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    To amplify this answer: the aim is not to get the paper published. The aim is to help the journal be a better journal by publishing the paper. Whoever the OP approaches, if the aim is to work side by side to achieve this, it will almost certainly work better than face to face confrontation. Nov 8, 2023 at 7:53
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    I thank you very much! I will write a kind letter to the editor asking if there was a problem or a mistake.
    – user179063
    Nov 8, 2023 at 23:36
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Call the editor. Quit using email and call. Be polite and just ask to trace the submission. Nothing beats having direct communication and getting as many facts as possible.

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I would send an email to the editor in chief of the journal or the publication team. Depending on the amount of back processing required, publication in a journal can take years, based on what I've read. However, you have to pose some, perhaps rhetorical, questions to yourself. Do you have documentation of your submission and approval? What is said by your colleagues, university, or supervisor? You also need to account for the actual time frame that takes from submission to publication. Publication involves numerous steps. The submission of the article comes first, followed by peer review and journal publication. In all academic fields, the average time from the moment you submit your manuscript until you receive a firm decision is one year. It takes an average of six months more after your article is accepted before it is published.It's important to use caution when wording your response to avoid coming across as conceited or biased. It is highly recommended that you consider the possibility of an honest mistake instead of the editor attempting to censor your work. Keep thinking positive.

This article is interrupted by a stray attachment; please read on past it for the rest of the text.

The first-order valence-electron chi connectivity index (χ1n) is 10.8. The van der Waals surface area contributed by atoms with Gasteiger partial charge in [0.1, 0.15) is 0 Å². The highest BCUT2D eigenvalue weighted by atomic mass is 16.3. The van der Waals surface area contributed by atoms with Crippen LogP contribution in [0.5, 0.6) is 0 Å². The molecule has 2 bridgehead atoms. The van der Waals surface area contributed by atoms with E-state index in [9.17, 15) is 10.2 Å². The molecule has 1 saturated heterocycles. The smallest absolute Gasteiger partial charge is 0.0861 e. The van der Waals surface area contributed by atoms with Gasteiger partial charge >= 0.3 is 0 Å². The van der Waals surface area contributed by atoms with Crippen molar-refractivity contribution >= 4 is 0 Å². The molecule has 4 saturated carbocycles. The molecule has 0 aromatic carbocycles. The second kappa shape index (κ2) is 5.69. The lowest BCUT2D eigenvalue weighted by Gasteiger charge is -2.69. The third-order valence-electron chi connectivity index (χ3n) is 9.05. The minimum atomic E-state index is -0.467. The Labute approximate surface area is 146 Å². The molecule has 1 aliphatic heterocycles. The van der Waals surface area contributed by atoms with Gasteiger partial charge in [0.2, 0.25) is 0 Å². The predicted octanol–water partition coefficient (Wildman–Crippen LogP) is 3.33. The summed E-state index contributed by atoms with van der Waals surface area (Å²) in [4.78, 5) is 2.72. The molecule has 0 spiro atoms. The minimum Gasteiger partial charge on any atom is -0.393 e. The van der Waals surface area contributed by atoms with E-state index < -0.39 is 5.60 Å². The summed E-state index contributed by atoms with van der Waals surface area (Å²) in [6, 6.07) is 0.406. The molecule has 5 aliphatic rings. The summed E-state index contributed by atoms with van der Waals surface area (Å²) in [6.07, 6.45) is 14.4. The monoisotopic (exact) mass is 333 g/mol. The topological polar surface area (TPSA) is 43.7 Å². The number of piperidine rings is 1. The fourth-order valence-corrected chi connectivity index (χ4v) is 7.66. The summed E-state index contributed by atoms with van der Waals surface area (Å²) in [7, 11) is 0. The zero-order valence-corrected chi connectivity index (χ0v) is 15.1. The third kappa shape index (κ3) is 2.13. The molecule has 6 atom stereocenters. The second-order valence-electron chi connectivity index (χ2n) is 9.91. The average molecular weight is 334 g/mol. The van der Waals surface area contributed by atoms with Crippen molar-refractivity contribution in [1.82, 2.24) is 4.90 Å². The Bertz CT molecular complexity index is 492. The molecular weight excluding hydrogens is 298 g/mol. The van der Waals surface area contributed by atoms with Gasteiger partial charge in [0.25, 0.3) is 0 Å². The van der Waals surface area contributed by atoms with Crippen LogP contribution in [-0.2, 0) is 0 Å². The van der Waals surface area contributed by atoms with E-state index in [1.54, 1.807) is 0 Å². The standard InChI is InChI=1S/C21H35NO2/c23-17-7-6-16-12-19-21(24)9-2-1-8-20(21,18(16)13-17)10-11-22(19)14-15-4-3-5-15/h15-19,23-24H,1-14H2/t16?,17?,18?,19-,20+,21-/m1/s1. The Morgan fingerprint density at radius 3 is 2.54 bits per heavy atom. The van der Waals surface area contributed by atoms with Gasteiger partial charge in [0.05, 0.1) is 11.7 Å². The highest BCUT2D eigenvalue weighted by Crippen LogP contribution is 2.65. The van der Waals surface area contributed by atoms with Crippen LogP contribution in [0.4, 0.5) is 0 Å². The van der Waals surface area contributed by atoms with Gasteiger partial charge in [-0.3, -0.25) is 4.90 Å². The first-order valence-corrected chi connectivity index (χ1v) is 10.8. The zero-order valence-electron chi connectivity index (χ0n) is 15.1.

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    In all academic fields, the average time from the moment you submit your manuscript until you receive a firm decision is one year. It takes an average of six months more after your article is accepted before it is published. – That statement is wrong in this generality. There are fields and publishers where the average time to the final decision is a few months and the time to (online) publication from then is a month. Of course you can take a grand average over all of academia, but that information is barely relevant to anybody and nothing to base any advice on.
    – Wrzlprmft
    Nov 8, 2023 at 15:18
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    I thank you all very much! I will write a kind letter to the editor asking if there was a problem or a mistake.
    – user179063
    Nov 8, 2023 at 23:36
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If you feel uncomfortable to call, another approach would be sending a letter via the ordinary mail. Stop using E mail. Spam is very abundant now and some filters may be aggressive enough to drop your message without any obvious reason.

Staff change is a likely reason why some decisions have been forgotten. If they have changed they mind, should have notified you.

Never wait for as long as four years.